With the announced closing of Geppi’s Entertainment Museum in Baltimore, MD, and the relocation of its exhibits to the Library of Congress, here is the cover of the 2008 Free Comic Book Day edition of Jughead, which I wrote, and Stan Goldberg illustrated. The story takes place in Geppi’s museum.
Yet another Ed-U-Card game with flip animation on the back. This one, called Easy 3’s, features an eclectic assortment of characters from the King Features Syndicate stable. It has characters from Thimble Theatre, but not Popeye. It has Dagwood, but not Blondie. And the animation stars that peculiar mutant kid, Henry. When I was a kid I thought Henry and Popeye were related because they had similar chins and were similarly homely.
The game itself enjoins players to collect three fragments of each character to form a whole. The instructions call it “A new game of educational fun for children. Helps train powers of observation and relationship needed in developing reading skills.”
Another find from a corner of the closet. According to the cover blurb, this book is the first published collection of cartoons by Virgil Partch, who identified himself on his cartoons as VIP. ‘Funny Cartoons by VIP’ is a book I discovered and read when I was a young kid.
Another Ed-U-Card game, with flip animation on the back of the deck. Play-wise, this game (called Casper and his TV Pals) is functionally identical to the Popeye deck, with Harvey Comics characters swapped out to replace the Thimble Theater bunch.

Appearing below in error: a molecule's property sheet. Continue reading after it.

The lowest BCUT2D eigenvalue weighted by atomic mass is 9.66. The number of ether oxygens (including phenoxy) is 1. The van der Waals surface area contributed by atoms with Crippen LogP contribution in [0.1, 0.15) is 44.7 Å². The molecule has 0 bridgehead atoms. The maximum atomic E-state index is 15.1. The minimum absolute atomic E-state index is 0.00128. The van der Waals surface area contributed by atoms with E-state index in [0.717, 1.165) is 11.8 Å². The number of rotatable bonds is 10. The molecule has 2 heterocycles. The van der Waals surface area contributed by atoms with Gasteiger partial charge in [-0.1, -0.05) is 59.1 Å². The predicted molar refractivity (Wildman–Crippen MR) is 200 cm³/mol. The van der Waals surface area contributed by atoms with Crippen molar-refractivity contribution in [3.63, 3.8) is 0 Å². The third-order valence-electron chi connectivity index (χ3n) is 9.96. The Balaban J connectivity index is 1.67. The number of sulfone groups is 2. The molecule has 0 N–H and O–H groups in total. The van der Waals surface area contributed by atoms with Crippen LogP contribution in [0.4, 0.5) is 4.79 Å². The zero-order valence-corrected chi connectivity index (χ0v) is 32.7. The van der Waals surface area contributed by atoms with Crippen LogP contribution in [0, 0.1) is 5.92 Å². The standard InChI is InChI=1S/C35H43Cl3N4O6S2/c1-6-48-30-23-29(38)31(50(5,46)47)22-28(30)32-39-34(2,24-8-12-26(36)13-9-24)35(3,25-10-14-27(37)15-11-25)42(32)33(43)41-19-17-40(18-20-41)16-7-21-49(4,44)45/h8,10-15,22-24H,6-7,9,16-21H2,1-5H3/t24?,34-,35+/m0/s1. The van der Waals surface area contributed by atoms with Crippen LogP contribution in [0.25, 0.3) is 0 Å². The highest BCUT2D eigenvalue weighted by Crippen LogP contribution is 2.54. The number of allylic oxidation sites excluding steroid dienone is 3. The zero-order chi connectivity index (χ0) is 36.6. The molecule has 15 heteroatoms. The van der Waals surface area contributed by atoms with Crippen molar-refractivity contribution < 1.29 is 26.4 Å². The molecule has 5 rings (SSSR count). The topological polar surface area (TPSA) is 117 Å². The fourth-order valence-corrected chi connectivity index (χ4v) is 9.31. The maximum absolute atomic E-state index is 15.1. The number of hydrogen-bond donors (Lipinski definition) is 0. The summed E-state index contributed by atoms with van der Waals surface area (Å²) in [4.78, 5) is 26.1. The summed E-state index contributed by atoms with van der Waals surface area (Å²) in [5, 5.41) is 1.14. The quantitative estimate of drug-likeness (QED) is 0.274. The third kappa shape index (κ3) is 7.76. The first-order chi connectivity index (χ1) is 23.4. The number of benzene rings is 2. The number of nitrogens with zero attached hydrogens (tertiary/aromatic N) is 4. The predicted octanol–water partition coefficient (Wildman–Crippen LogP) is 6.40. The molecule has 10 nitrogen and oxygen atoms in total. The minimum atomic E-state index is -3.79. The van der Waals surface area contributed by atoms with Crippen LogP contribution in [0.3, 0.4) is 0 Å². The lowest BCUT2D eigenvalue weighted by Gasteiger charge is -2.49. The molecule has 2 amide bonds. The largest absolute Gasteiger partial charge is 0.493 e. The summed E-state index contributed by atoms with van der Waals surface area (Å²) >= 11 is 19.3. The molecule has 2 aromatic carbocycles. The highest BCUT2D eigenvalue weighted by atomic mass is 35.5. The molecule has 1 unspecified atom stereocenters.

Among the characters selected for use in the game is Little Audrey, who was created by Paramount Pictures’ Famous Studios to replace the Little Lulu series. She later starred in a comic book series first published by St. john, and later by Harvey Comics.
Yesterday while rummaging in the basement I uncovered a box of keepsakes I had all but forgotten. Among the items in the box were several decks of card games I and my siblings (as kids) used to entertain ourselves during visits to our grandparents.
This Popeye Card Game is one of several we played that were manufactured by Ed-U-Cards Mfg. Corp L.I.C. of New York. The instructions to this game states that the rules are similar to “Rummy.” The attraction for me, however, was the flip-card animation that was a part of many of these Ed-U-Card games, as you can see in the video.